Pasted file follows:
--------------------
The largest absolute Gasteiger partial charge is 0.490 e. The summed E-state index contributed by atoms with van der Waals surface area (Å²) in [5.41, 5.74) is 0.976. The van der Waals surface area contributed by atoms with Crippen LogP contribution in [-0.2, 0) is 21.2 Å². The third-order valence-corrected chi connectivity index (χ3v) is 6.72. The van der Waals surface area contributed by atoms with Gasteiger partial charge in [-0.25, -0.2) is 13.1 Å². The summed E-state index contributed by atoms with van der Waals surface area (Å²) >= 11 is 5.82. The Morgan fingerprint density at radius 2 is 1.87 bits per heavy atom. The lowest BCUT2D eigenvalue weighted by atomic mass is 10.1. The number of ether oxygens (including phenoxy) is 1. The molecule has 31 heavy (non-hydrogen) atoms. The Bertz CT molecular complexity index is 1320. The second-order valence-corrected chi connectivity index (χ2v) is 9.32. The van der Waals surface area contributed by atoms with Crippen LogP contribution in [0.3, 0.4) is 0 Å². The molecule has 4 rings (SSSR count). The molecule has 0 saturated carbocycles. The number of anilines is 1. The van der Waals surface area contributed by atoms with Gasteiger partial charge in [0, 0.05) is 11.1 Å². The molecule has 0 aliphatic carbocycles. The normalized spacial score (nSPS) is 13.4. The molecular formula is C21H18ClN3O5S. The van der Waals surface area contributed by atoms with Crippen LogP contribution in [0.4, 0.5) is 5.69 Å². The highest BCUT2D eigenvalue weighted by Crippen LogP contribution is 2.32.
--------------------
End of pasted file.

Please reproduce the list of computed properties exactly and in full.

The largest absolute Gasteiger partial charge is 0.490 e. The summed E-state index contributed by atoms with van der Waals surface area (Å²) in [5.41, 5.74) is 0.976. The van der Waals surface area contributed by atoms with Crippen LogP contribution in [-0.2, 0) is 21.2 Å². The third-order valence-corrected chi connectivity index (χ3v) is 6.72. The van der Waals surface area contributed by atoms with Gasteiger partial charge in [-0.25, -0.2) is 13.1 Å². The summed E-state index contributed by atoms with van der Waals surface area (Å²) >= 11 is 5.82. The Morgan fingerprint density at radius 2 is 1.87 bits per heavy atom. The lowest BCUT2D eigenvalue weighted by atomic mass is 10.1. The number of ether oxygens (including phenoxy) is 1. The molecule has 31 heavy (non-hydrogen) atoms. The Bertz CT molecular complexity index is 1320. The second-order valence-corrected chi connectivity index (χ2v) is 9.32. The van der Waals surface area contributed by atoms with Crippen LogP contribution in [0.3, 0.4) is 0 Å². The molecule has 4 rings (SSSR count). The molecule has 0 saturated carbocycles. The number of anilines is 1. The van der Waals surface area contributed by atoms with Gasteiger partial charge in [0, 0.05) is 11.1 Å². The molecule has 0 aliphatic carbocycles. The normalized spacial score (nSPS) is 13.4. The molecular formula is C21H18ClN3O5S. The van der Waals surface area contributed by atoms with Crippen LogP contribution in [0.4, 0.5) is 5.69 Å². The highest BCUT2D eigenvalue weighted by Crippen LogP contribution is 2.32.